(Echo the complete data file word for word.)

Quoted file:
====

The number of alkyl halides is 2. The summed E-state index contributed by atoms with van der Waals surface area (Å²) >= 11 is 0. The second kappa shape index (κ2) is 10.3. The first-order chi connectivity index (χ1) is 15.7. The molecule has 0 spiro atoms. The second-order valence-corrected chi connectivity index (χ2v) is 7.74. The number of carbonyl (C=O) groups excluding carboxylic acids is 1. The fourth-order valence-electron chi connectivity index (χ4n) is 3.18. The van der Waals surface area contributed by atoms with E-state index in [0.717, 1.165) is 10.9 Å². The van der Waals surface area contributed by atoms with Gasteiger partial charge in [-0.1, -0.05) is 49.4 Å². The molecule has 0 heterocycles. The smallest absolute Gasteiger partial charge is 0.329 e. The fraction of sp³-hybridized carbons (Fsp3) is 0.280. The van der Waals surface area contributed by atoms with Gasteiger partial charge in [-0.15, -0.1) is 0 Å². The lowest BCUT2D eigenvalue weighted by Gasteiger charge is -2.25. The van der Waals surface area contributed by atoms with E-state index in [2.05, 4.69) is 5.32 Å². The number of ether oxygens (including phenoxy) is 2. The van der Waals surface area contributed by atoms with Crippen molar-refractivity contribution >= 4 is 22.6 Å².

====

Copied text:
The number of alkyl halides is 2. The summed E-state index contributed by atoms with van der Waals surface area (Å²) >= 11 is 0. The second kappa shape index (κ2) is 10.3. The first-order chi connectivity index (χ1) is 15.7. The molecule has 0 spiro atoms. The second-order valence-corrected chi connectivity index (χ2v) is 7.74. The number of carbonyl (C=O) groups excluding carboxylic acids is 1. The fourth-order valence-electron chi connectivity index (χ4n) is 3.18. The van der Waals surface area contributed by atoms with E-state index in [0.717, 1.165) is 10.9 Å². The van der Waals surface area contributed by atoms with Gasteiger partial charge in [-0.1, -0.05) is 49.4 Å². The molecule has 0 heterocycles. The smallest absolute Gasteiger partial charge is 0.329 e. The fraction of sp³-hybridized carbons (Fsp3) is 0.280. The van der Waals surface area contributed by atoms with Gasteiger partial charge in [-0.15, -0.1) is 0 Å². The lowest BCUT2D eigenvalue weighted by Gasteiger charge is -2.25. The van der Waals surface area contributed by atoms with E-state index in [2.05, 4.69) is 5.32 Å². The number of ether oxygens (including phenoxy) is 2. The van der Waals surface area contributed by atoms with Crippen molar-refractivity contribution >= 4 is 22.6 Å².